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Swanson v. Swanson

Supreme Court of North Dakota

January 15, 2019

Roy Swanson, Sr., Plaintiff and Appellee
Gaye Swanson, Defendant and Appellant

          Appeal from the District Court of Cass County, East Central Judicial District, the Honorable Steven L. Marquart, Judge.

          Jonathan T. Garaas, Fargo, ND, for plaintiff and appellee.

          Ward K. Johnson III, Grand Forks, ND, for defendant and appellant.


          VandeWalle, Chief Justice.

         [¶ 1] Gaye Swanson appealed a judgment dividing marital property between her and her former husband, Roy Swanson. We conclude the district court's findings on division of property are not clearly erroneous. We affirm the judgment.


         [¶ 2] Gaye and Roy Swanson were married in 1969. The couple began living separately in August 2006 and in August 2016, Roy Swanson filed for divorce. After a three day trial, the district court granted the divorce based on irreconcilable differences under N.D.C.C. § 14-05-03. In considering the Ruff-Fischer guidelines, the district court weighed evidence regarding each party's fault and concluded neither party's fault would influence the property distribution.

         [¶ 3] The district court divided the marital property and awarded Roy Swanson approximately sixty-five (65) percent and Gaye Swanson thirty-five (35) percent of the marital estate. Included in Roy Swanson's property distribution was the couple's farmland inherited from his mother, the family's seed business, and nearly $1.8 million in debt. Gaye Swanson was awarded over $370, 000 worth of property, various personal and farm assets, a life insurance policy on Roy Swanson's life, and approximately $11, 000 in personal debt. Included in Gaye Swanson's distribution was property she claimed was owned by her sons and a 2007 Hummer, valued at $10, 000, Gaye Swanson claims to have owned with her son. Additionally, the court ordered Roy Swanson to pay $1, 000 per month in spousal support for five years.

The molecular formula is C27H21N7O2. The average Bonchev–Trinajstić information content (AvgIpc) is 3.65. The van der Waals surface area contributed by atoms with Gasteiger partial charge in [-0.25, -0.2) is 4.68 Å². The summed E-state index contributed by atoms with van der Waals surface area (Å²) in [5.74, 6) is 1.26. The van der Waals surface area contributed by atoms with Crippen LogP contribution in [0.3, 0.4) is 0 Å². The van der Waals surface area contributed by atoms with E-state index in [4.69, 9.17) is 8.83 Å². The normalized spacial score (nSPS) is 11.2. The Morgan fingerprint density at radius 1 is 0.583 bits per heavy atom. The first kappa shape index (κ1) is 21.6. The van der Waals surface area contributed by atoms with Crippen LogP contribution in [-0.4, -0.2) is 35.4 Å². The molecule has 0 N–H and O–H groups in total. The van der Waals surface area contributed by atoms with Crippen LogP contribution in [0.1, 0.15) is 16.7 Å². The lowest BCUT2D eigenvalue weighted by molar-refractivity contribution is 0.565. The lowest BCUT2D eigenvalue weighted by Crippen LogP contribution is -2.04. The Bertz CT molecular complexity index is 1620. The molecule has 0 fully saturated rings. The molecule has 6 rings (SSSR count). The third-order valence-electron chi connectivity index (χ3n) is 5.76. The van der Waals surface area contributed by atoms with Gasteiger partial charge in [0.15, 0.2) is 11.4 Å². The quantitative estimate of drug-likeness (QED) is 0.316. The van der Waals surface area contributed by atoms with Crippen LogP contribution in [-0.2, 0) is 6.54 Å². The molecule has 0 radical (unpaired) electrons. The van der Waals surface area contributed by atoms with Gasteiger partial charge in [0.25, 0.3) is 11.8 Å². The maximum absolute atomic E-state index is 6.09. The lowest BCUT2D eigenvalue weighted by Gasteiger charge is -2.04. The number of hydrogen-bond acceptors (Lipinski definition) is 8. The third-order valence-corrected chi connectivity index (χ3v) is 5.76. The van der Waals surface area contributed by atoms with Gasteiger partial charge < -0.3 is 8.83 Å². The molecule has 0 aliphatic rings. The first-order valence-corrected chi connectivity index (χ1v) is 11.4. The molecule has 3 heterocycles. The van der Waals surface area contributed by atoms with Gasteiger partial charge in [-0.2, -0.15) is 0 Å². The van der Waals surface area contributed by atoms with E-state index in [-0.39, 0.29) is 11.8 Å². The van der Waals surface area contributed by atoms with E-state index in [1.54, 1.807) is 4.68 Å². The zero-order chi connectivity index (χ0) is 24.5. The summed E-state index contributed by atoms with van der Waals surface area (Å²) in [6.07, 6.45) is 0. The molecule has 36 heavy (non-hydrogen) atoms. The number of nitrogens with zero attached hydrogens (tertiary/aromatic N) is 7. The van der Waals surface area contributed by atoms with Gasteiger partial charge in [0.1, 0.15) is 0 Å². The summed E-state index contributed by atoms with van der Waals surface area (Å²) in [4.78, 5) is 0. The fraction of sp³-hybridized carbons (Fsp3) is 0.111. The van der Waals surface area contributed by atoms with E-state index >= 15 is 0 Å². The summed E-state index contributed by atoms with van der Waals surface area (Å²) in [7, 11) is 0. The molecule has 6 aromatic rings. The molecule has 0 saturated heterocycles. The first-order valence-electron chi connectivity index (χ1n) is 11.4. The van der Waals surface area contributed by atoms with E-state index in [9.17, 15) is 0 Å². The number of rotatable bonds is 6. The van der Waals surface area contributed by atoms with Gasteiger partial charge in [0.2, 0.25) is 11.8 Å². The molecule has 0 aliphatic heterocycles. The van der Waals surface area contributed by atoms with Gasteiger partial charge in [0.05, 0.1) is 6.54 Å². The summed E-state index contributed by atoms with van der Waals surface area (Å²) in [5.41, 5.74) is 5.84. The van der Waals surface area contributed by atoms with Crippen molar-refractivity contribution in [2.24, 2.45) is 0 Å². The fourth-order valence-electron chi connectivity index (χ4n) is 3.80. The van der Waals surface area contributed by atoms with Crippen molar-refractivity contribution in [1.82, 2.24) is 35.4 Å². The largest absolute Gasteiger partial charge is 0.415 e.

[¶ 4] On appeal, Gaye Swanson contends the district court erred by inequitably dividing the marital estate, by not considering Roy Swanson's fault in the deterioration of the marriage and the parties' finances, and in finding that she, rather than her children, owned property included in the marital estate.

         [¶ 5] This Court will not reverse the district court's decision related to property distribution unless the findings are clearly erroneous. Berg v. Berg, 2018 ND 79, ¶ 6, 908 N.W.2d 705. "A finding of fact is clearly erroneous only if it is induced by an erroneous view of the law, if there is no evidence to support a finding, or if, although there is some evidence to support it, on the entire evidence, we are left with a firm conviction a mistake has been made." Thompson v. Thompson, 2018 ND 21, ¶ 29, 905 N.W.2d 772. "This Court views the evidence in the light most favorable to the findings, and the district court's findings of fact are presumptively correct." Hitz v. Hitz, 2008 ND 58, ¶ 10, 746 N.W.2d 732. A district court's "choice between two permissible views of the weight of the evidence is not clearly erroneous, and this Court will not reverse simply because it may have viewed the evidence differently." Rebel v. Rebel, 2013 ND 116, ¶ 9, 833 N.W.2d 442. On appeal, we do not reweigh conflicts in the evidence, and we give due regard to the trial court's opportunity to judge the credibility of the witnesses. Id.

         [¶ 6] Section 14-05-24(1), N.D.C.C., requires a district court to make an equitable division of the parties' marital estate. Rebel v. Rebel, 2016 ND 144, ¶ 7, 882 N.W.2d 256. "In making an equitable distribution of marital property, a court must consider all of the parties' assets." Id. "After including the parties' marital assets and debts in the marital estate," the court must consider the RuffFischer guidelines in distributing the assets:

[T]he respective ages of the parties, their earning ability, the duration of the marriage and conduct of the parties during the marriage, their station in life, the circumstances and necessities of each, their health and physical condition, their financial circumstances as shown by the property owned at the time, its value at the time, its income-producing capacity, if any, whether accumulated before or after the marriage, and such other matters as may be material.

Id. The district court is not required to make specific findings on each factor, but must explain the rationale for its decision. Berg, 2018 ND 79, ¶ 7, 908 N.W.2d 705. A district court must also explain a substantial disparity in its ...

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